Does trading frequency affect subordinated debt spreads?
AbstractBecause illiquid bonds may be relatively poorly priced, the ability to infer investor perceptions of changes in a banking organization's financial health from such bonds may be obscured. To examine the time-series effect of trading frequency on subordinated debt spreads, we consider the liquidity of subordinated debt for large, complex U.S. banking organizations over the 1987:Q2 - 2002:Q4 period. Since trade volumes are unobservable, we construct various measures of weekly trading frequency from observed bond prices. Using these indirect liquidity measures, we find evidence that trading frequency does significantly affect observed subordinated debt spreads. We also provide estimates for the premium of illiquidity.
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Bibliographic InfoPaper provided by Board of Governors of the Federal Reserve System (U.S.) in its series Finance and Economics Discussion Series with number 2005-08.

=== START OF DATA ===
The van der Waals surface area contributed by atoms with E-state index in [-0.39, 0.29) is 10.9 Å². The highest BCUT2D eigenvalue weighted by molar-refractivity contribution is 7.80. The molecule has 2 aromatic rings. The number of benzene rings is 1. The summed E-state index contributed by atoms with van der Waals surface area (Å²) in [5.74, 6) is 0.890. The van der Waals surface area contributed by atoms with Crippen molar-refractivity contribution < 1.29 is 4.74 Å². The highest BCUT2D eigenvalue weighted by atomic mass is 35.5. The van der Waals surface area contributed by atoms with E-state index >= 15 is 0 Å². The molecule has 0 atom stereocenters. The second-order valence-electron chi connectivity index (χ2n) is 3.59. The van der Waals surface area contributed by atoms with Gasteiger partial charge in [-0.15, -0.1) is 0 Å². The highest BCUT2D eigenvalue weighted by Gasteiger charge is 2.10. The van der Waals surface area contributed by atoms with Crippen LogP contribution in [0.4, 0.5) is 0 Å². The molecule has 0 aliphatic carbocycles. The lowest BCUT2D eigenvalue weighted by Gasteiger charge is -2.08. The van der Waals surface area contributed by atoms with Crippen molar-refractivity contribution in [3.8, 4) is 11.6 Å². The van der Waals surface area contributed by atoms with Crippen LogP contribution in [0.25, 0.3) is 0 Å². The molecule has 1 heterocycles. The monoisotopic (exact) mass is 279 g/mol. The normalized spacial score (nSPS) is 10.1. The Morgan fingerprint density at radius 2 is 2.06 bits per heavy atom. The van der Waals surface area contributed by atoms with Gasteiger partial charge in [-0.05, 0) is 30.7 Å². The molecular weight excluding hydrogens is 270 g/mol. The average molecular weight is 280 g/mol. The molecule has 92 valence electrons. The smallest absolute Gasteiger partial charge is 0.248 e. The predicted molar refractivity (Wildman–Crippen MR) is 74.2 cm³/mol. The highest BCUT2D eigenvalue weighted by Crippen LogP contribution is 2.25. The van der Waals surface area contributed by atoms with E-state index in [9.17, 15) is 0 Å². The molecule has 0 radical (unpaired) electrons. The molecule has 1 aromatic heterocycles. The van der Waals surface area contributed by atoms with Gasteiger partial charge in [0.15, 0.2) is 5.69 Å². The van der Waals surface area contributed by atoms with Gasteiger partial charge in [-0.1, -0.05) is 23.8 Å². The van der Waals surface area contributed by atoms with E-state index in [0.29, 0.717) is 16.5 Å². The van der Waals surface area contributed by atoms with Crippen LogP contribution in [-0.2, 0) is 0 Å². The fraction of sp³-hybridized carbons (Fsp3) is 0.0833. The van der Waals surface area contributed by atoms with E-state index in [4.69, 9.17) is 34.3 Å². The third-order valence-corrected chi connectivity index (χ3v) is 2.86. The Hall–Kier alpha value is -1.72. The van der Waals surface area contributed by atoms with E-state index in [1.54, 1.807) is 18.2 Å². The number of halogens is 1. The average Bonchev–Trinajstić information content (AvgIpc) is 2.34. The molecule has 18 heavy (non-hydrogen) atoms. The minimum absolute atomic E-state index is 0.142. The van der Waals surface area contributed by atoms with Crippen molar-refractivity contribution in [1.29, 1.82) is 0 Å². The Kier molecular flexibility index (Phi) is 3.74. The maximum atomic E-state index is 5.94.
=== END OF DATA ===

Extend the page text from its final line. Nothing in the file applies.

Date of creation: 2004
Date of revision:
This paper has been announced in the following NEP Reports:
- NEP-ALL-2005-05-23 (All new papers)
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- Imai, Masami, 2007. "The emergence of market monitoring in Japanese banks: Evidence from the subordinated debt market," Journal of Banking & Finance, Elsevier, vol. 31(5), pages 1441-1460, May.
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Journal of Economics and Business,
Elsevier, vol. 63(1), pages 1-22.
- Evanoff, Douglas D. & Jagtiani, Julapa A. & Nakata, Taisuke, 2011. "Enhancing market discipline in banking: The role of subordinated debt in financial regulatory reform," Journal of Economics and Business, Elsevier, vol. 63(1), pages 1-22, January.
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